University engineering profs in San Diego believe they may be on the road to solving a conundrum which has baffled the greatest researchers for decades. That is, how to build a gigantic ekranoplan style sea-skimming battlecruiser supported not by a flimsy cushion of air but one of self-generated slime.
"Water snails show us that this is possible ... one can design biomimetic systems taking advantage of that," says UC San Diego associate prof Eric Lauga.
"The military is always looking for new ways to navigate and control displacements," he adds.
According to Lauga's research, there are all sorts of advantages to be gained by mimicking the movement of the humble water snail, which propels itself along just beneath the surface using a trail of gelatinous gastropodal gunge.
"The secret," according to UC San Diego spokespersons, "is in the slime".
It seems that the diminutive slime-trail sailors manage to grip the surface of the water rather as a foot or wheel does a solid surface, and so propel themselves in a manner perhaps akin to Yogic flying - by rippling and spasming their bottoms (or in this case, tops).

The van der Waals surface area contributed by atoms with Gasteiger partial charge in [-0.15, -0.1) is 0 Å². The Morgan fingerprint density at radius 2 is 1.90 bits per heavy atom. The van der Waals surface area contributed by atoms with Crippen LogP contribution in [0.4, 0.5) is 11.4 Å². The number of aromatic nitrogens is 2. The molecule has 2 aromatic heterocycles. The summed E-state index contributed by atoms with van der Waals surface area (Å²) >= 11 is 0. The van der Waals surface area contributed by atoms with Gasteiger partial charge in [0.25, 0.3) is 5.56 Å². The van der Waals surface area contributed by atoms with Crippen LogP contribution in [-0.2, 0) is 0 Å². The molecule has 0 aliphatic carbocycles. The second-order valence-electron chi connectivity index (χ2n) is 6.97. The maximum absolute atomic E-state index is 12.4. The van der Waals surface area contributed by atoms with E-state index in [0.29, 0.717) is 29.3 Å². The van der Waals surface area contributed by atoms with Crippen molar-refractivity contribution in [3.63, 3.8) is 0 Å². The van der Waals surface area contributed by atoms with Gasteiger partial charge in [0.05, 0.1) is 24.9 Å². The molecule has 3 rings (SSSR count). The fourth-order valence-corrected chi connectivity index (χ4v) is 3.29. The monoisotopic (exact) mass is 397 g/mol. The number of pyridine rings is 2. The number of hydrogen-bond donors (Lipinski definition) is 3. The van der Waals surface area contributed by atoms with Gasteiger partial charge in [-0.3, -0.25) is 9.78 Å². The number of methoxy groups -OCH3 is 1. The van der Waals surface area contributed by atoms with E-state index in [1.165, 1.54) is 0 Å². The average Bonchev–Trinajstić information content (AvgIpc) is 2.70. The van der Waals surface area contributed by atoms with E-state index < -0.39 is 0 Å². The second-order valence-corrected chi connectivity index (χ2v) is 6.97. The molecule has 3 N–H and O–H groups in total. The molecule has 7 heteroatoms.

UC San Diego's spokespersons say that "as a result of this new water snail finding ... it may be possible to build similar devices that walk on water."
The technology is seen as starting out "small scale", presumably used in obvious applications such as miniature ooze-drive Jesus mementoes, ideal for religious-miracle-themed bathtime hijinks. But Lauga's expected military customers are likely to want something with more clout than this.
The so-called "Caspian Sea Monster" wing-in-ground-effect skim-ships are more the type of thing that the world's navies will be expecting, we submit. If Lauga is serious about catering to their needs, we can expect to see some enormous, hundred-ton slime-skimmer snailship leviathans on the drawing boards soon.
Or, of course, it might just be some more biomimetic bullshit. Lauga does offer some hints that this might be the case.
"This is interesting from a pure biological standpoint because it helps us understand Mother Nature ... Anything we can learn about biology and the way biological systems move and how particular biological systems generate forces is interesting," he says.
But not nearly as interesting as fleets of mighty snail cruisers, rippling boldly across the oceans atop a self-generated slushy carpet.
Lauga's paper, "Crawling Beneath the Free Surface: Water Snail Locomotion," can be found in the August 2008 issue of Physics of Fluid. Co-authors of the paper included Sungyon Lee, John W. M. Bush and A.E. Hosoi. ®